Participating in a major sporting event like the World Cup must be exhilarating especially knowing that billions are literally watching you on TV or a number of connected devices.
Nations spend anywhere from 4-8 years preparing for the World Cup or the Olympics, and while the benefit is increased tourism, branding, and exposure, the costs associated with putting together such events are astronomical and may never be recouped.
Only the memories last and last, good and bad ones, losses and wins, successes and failures, and you can’t put a price on these.
But who is footing the bill?
The Associated Press (AP) reported that Russian authorities say next year’s World Cup will cost $600 million more than previously planned.
There was no immediate explanation from organizers or the Russian government for the cost rise, published in a government decree and signed by Prime Minister Dmitry Medvedev.
Costs have risen to $11.8 billion, the decree stated.
“Of that, 57.6% comes from the federal budget. There is another 13.6% from regional government budgets, with a further 28.8% from “legal entities,” a category which can include both private and state-run companies,” the statement read.
According to Statista, the investment budget share of the International Federation of Association Football (FIFA) for the 2018 FIFA World Cup Russia, shows it to be over $1.9bn.
Courtesy of Statista www.statista.com
Last February, Qatar was shelling almost $500m every week on major infrastructure projects, the country’s finance minister, Ali Shareef Al-Emadi said.
“And this will carry on for the next three to four years to achieve our goal and objective of really getting the country ready for 2022.”
It was estimated that more than $200bn will be spent in total, a cost that includes stadiums, road and airport infrastructure, and hospitals, among others.
But later in the year, Qatar said it had slashed its budget by 40-50% for hosting the 2022 soccer World Cup.
Hassan Al Thawadi, secretary general of the Qatar 2022 supreme committee, told CNNMoney: “We wanted to ensure there is financial responsibility in relation to the infrastructure relating to the World Cup.”
He now expects tournament infrastructure will cost between $8bn and $10bn, mostly for stadiums and training grounds.
According to CNN, Qatar is now proposing eight, not 12 stadiums, building seven new venues and upgrading an existing one.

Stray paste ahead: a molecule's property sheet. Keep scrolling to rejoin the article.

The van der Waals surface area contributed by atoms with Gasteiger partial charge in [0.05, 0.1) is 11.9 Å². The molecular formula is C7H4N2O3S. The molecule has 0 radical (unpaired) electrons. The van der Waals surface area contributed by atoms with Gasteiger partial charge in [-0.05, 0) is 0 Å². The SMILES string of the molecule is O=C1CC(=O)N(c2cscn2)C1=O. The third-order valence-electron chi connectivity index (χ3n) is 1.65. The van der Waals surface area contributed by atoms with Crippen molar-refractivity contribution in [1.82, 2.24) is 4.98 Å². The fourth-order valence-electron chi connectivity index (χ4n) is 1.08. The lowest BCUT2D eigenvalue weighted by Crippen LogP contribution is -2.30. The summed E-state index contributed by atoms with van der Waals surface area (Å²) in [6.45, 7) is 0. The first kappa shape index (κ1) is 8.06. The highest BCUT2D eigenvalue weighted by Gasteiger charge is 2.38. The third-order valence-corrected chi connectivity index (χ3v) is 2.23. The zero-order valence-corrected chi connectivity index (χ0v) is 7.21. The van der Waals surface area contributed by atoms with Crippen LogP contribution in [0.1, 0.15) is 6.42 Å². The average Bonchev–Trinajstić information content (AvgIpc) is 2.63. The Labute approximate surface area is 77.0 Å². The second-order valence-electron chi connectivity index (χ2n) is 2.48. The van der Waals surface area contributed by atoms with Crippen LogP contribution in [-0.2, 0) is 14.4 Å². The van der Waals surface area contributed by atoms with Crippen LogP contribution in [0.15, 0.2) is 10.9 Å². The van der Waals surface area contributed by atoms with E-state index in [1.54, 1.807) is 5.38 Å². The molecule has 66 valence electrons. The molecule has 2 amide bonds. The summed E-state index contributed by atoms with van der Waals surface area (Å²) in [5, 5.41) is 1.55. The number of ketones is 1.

Qatar WC at risk
The country was under attack from the moment it won the right to host the 2022 World cup event.
It was accused of bribery and these allegations persist till today.
It moved the tournament till winter, disturbing the schedules of soccer leagues around Europe and the world.
Heat was a main concern prompting Qatar to seek creative solutions that keep stadiums and fields cool.
The country has been accused of slave-like tactics keeping workers exposed to the heat for long hours of the day.
The June 5, 2017 Arab Quartet spat against Qatar has put the tournament at risk of boycott from Saudi, UAE, Bahrain and Egypt.
The British Daily Mail recently reported that fans will be able to consume alcohol only in remote locations, needing to travel away from stadiums to do so.
“This has worried sponsors and has caused fury and consternation among fans and football bodies like the FA,” said the paper.
“Sponsors like Budweiser are in an awkward position and there are real fears of a global boycott.”
Management consultants Cornerstone Global recently published a study which cast doubt on the country’s hopes of actually hosting the tournament.
‘The reasons for this are many and include open allegations of corruption – both in the bidding process and in the infrastructure development,” it said.
“Qatar is under greater pressure regarding its hosting of the tournament… the current political crisis has seen – or at least raised the possibility of – a Qatari opposition movement emerging.”
The Gulf Cup is the first major tournament for Qatar since the disappointment of failing to qualify for the 2018 World Cup.
They were meant to host the competition, but it was relocated to Kuwait because of the political crisis in the region.
An Olympic size struggle
The Olympics are a terrible investment and a huge risk for the host city, according to Business Insider.
Rio estimated the 2016 Olympics would cost $3bn. Instead, the final cost was closer to $13bn. The city had to cut healthcare and police spending to afford it.
One year later, the venues were in shambles.
Russia estimated the Sochi games would cost $12bn. Instead, the final cost was around $50bn. Tehend tally was that Russia wound up making just $53m for its efforts.
China spent over $40bn on the 2008 Olympics, making a $146m profit, only to leave the sporting infrastructure in total neglect.
The 2004 Olympics cost Greece around $11bn. Many of the stadiums are in disrepair today.